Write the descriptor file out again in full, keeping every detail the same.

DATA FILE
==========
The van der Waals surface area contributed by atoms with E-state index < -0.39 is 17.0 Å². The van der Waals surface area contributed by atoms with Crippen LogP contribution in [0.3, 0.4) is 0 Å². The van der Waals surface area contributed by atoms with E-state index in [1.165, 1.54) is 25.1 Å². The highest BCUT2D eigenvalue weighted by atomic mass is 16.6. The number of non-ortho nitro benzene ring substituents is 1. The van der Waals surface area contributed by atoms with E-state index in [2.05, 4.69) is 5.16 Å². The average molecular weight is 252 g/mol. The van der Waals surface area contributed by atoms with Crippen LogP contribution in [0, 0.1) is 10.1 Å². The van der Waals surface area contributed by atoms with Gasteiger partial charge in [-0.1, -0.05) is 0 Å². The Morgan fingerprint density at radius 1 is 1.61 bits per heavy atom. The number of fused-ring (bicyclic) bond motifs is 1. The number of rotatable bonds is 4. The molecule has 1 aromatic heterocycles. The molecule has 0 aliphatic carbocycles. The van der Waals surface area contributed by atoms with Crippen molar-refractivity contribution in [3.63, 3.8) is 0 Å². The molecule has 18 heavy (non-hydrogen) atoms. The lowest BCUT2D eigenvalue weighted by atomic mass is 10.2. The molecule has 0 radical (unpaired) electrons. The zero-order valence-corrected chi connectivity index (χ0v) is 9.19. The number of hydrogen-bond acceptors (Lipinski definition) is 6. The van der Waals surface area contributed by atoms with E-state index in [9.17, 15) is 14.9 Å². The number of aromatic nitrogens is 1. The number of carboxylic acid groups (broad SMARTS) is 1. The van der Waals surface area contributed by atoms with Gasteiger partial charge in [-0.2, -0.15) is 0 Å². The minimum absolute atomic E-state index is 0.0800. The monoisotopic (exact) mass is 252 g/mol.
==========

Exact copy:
The van der Waals surface area contributed by atoms with E-state index < -0.39 is 17.0 Å². The van der Waals surface area contributed by atoms with Crippen LogP contribution in [0.3, 0.4) is 0 Å². The van der Waals surface area contributed by atoms with E-state index in [1.165, 1.54) is 25.1 Å². The highest BCUT2D eigenvalue weighted by atomic mass is 16.6. The number of non-ortho nitro benzene ring substituents is 1. The van der Waals surface area contributed by atoms with E-state index in [2.05, 4.69) is 5.16 Å². The average molecular weight is 252 g/mol. The van der Waals surface area contributed by atoms with Crippen LogP contribution in [0, 0.1) is 10.1 Å². The van der Waals surface area contributed by atoms with Gasteiger partial charge in [-0.1, -0.05) is 0 Å². The Morgan fingerprint density at radius 1 is 1.61 bits per heavy atom. The number of fused-ring (bicyclic) bond motifs is 1. The number of rotatable bonds is 4. The molecule has 1 aromatic heterocycles. The molecule has 0 aliphatic carbocycles. The van der Waals surface area contributed by atoms with Crippen molar-refractivity contribution in [3.63, 3.8) is 0 Å². The molecule has 18 heavy (non-hydrogen) atoms. The lowest BCUT2D eigenvalue weighted by atomic mass is 10.2. The molecule has 0 radical (unpaired) electrons. The zero-order valence-corrected chi connectivity index (χ0v) is 9.19. The number of hydrogen-bond acceptors (Lipinski definition) is 6. The van der Waals surface area contributed by atoms with E-state index in [9.17, 15) is 14.9 Å². The number of aromatic nitrogens is 1. The number of carboxylic acid groups (broad SMARTS) is 1. The van der Waals surface area contributed by atoms with Gasteiger partial charge in [-0.2, -0.15) is 0 Å². The minimum absolute atomic E-state index is 0.0800. The monoisotopic (exact) mass is 252 g/mol.